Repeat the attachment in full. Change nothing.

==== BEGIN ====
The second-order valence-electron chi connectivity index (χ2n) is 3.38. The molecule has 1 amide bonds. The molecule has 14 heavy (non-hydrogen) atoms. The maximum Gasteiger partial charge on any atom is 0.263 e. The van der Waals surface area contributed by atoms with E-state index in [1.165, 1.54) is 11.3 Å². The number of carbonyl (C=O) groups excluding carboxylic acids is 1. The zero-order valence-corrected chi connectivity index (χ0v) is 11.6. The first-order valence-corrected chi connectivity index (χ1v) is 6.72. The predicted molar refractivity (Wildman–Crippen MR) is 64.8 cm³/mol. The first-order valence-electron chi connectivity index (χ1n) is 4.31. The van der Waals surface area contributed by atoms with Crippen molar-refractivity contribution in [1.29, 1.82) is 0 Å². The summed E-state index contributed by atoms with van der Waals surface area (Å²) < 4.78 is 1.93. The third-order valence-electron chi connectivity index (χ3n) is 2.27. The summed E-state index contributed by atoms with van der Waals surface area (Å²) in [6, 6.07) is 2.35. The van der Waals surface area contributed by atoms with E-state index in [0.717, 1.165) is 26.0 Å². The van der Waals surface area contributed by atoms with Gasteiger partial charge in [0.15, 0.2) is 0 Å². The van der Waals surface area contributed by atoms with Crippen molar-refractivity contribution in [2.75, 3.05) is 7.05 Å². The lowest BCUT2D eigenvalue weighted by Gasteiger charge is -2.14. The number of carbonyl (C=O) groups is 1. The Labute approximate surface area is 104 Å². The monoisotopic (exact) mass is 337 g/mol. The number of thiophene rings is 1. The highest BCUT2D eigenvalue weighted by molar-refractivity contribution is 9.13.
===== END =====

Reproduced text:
The second-order valence-electron chi connectivity index (χ2n) is 3.38. The molecule has 1 amide bonds. The molecule has 14 heavy (non-hydrogen) atoms. The maximum Gasteiger partial charge on any atom is 0.263 e. The van der Waals surface area contributed by atoms with E-state index in [1.165, 1.54) is 11.3 Å². The number of carbonyl (C=O) groups excluding carboxylic acids is 1. The zero-order valence-corrected chi connectivity index (χ0v) is 11.6. The first-order valence-corrected chi connectivity index (χ1v) is 6.72. The predicted molar refractivity (Wildman–Crippen MR) is 64.8 cm³/mol. The first-order valence-electron chi connectivity index (χ1n) is 4.31. The van der Waals surface area contributed by atoms with Crippen molar-refractivity contribution in [1.29, 1.82) is 0 Å². The summed E-state index contributed by atoms with van der Waals surface area (Å²) < 4.78 is 1.93. The third-order valence-electron chi connectivity index (χ3n) is 2.27. The summed E-state index contributed by atoms with van der Waals surface area (Å²) in [6, 6.07) is 2.35. The van der Waals surface area contributed by atoms with E-state index in [0.717, 1.165) is 26.0 Å². The van der Waals surface area contributed by atoms with Gasteiger partial charge in [0.15, 0.2) is 0 Å². The van der Waals surface area contributed by atoms with Crippen molar-refractivity contribution in [2.75, 3.05) is 7.05 Å². The lowest BCUT2D eigenvalue weighted by Gasteiger charge is -2.14. The number of carbonyl (C=O) groups is 1. The Labute approximate surface area is 104 Å². The monoisotopic (exact) mass is 337 g/mol. The number of thiophene rings is 1. The highest BCUT2D eigenvalue weighted by molar-refractivity contribution is 9.13.